Funding call as Addu struggles with flood recovery
Some MVR3million (US$194,550) is required to help more than 300 households in southern Addu City recover from flood damage, but only MVR200,00 (US$12,970) has been raised so far, the city council has said.
Some MVR3million (US$194,550) is required to help more than 300 households in southern Addu City recover from flooding caused by heavy rainfall last week, the city council has said.
The council has donated some MVR200,000 (US$12,970) to the recovery fund, while the main opposition Maldivian Democratic Party raised MVR 29,00 (US$1,880) this weekend.
The government is awaiting a report from Finance Minister Abdulla Jihad and is yet to make an estimate of recovery costs.
Twelve hours of torrential rain a week ago left parts of Addu City under a foot of water. Some streets were impassable, while flood water damaged household appliances and furniture in hundreds of households.
The rainfall was the heaviest Addu City has seen in 40 years, according to the department of meteorology.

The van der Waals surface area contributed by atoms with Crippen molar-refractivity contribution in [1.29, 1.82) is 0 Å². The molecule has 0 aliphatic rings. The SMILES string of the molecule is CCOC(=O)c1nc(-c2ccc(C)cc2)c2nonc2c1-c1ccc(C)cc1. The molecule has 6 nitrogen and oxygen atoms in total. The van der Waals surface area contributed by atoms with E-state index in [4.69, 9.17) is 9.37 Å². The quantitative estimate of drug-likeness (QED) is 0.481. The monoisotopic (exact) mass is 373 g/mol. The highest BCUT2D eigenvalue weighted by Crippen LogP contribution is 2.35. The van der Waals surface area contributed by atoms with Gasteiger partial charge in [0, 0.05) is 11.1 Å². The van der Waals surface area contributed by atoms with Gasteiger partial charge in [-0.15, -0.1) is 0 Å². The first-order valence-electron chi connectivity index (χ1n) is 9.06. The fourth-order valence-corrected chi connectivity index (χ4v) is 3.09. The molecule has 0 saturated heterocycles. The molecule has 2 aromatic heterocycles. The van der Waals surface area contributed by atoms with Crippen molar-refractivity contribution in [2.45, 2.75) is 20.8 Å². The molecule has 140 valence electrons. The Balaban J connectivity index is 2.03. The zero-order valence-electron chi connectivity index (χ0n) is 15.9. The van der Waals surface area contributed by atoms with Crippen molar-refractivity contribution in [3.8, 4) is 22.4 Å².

“We estimate the people suffered a loss of more than MVR3million (US$194,550). Most have lost almost all of their household items like furniture. Due to this we have not been able to return the city to normal state,” Thoyyib said.
The Feydhoo and Maradhoo-Feydhoo wards suffered the worst damage.
With the help of the security forces, excess water has been pumped out or diverted to the ocean by digging canals.
“The victims don’t need us going over there with our big suits and ties. They want help, money and that’s what we are trying to get them. But so far we have been able to collect just over MVR200,000 (US$14,000),” Thoyyib said.
Finance Minister Jihad visited Addu earlier this week as President Abdulla Yameen’s special envoy and inspected the affected households. A special report will be handed to the president this week, he said.
“The report has been late but we will finish it soon. We don’t know yet what the extent of damage is but it will be clear once the report is finished,” he said. “The president will decide how to deal with the situation in Addu.”
The National Disaster Management Center has also pledged to provide financial support to victims, but a careful assessment is needed first, a spokesman said.
“We cannot just distribute money when we want to. The situation should be assessed first. Meanwhile we are helping the victims in whatever way we can,” Umar Moosa said.